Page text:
Powering the Wrangler is Chrysler’s Pentastar 3.6-liter V6 that is good for 285 horsepower and 260 pound-feet of torque. The four-wheel drive components along with the high/low range transfer case and off-road rated suspension conspire to make it feel considerably less powerful than the same engine in other Chrysler Corporation applications. Though if you punch it aggressively you can manage a decent 0-to-60 mph time. The solid front and rear axles – both by Dana – are heavy duty. Four-wheel drive engagement can be done on the fly. That solid frame, tough suspension and strong powertrain are good for a decent 3,500 pound towing capacity as well.


2014 Jeep Wrangler Unlimited Altitude Review (select to view enlarged photo)

All that unique under-structure makes for a unique experience behind the wheel. The suspension has lots of travel but is quite stiff. Those factors combined with a relatively sort wheelbase makes for a jumpy ride. Handling in normal driving around town and on the highway is, to put it kindly, quirky. When you get off into the sand, onto the rocks and through the woods it shines with competence and confidence. You’ll expect to scrape the undercarriage way before you do since the ground clearance is so amazing. The specialized suspension articulation allows it to climb with ease over rocks, logs and whatever obstacles you encounter.

The EPA rates the Toledo-built Wrangler Unlimited at 16 mpg in the city, 21 on the highway and 18 combined using regular fuel. We were easily within that range this week with a mixed city/highway/country road experience. It has a 22-gallon fuel tanks for a decent cruising range.

Enhancing the Wrangler’s off-road capability are skid plates protecting the transfer case and fuel tank. Lots of accessories are available on the aftermarket including other skid plates.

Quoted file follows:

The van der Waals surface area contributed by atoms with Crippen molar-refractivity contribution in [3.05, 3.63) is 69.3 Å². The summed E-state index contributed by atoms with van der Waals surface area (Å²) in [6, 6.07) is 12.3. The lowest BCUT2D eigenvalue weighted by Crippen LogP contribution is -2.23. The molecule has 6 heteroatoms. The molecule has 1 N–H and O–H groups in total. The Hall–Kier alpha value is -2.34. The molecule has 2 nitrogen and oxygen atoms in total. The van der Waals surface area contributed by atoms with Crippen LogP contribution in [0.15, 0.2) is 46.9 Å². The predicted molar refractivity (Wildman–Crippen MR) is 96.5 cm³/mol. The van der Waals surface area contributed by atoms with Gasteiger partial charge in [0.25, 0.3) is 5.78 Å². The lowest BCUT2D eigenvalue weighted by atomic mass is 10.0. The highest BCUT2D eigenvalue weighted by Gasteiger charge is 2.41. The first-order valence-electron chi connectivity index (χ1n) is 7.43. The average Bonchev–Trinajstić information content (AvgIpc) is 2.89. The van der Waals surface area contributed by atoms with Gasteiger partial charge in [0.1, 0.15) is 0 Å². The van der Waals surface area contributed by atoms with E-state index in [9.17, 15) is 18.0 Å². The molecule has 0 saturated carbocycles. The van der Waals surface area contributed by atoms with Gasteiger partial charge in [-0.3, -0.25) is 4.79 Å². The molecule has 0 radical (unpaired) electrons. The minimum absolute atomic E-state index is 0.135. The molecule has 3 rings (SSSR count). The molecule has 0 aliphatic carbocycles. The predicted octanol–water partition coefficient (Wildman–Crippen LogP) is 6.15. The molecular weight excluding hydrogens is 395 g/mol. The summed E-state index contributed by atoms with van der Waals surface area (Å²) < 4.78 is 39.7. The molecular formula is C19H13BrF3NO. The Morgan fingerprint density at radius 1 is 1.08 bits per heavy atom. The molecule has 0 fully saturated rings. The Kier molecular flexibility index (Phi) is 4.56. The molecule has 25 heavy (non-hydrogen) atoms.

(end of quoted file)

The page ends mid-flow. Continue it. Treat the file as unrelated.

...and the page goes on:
2014 Jeep Wrangler Unlimited Altitude Review (select to view enlarged photo)

Base price shows $31,995 and includes those features above plus leather seats, accent stitching, auto-dimming mirrors, tilt steering wheel, Uconnect apps system, Alpine premium audio, 18-inch off-road tires, polished silver wheels, tubular side steps and a bunch of other stuff. The Altitude Package costs $3,500 and includes Bluetooth hands-free connectivity, rear window washer/wiper, painted aluminum wheels, the Electronic Vehicle Information System, and lots of special trim inside and out. An upgraded Uconnect system with 40G hard drive and 6.5-inch screen and GPS navigation costs an extra grand. Including the destination charge we’re looking at $37,930 on the sticker’s bottom line.

Jeep’s new vehicle warranty covers the Wrangler for 3 years or 36,000 miles and the powertrain for 5 years or 100,000 miles.

As a nod to modern technology our Wrangler is equipped with electronic stability control, roll mitigation, hill assist and trailer sway damping. But we did not have hill descent control, which has become common (and a needed option) on many off-road aspirants.

Why do so many suburbanites buy these beefy and capable off-roaders and seldom, if ever, put them to their intended use? Good question. (Ed. Note I believe they never go out of their way to learn how to use those truly exciting capabilities.)

It is valuable though I suppose, to believe that you have the ability to dash off into the wilderness if you ever want to and be able to dash back.

ęSteve Purdy, Shunpiker Productions, All Rights Reserved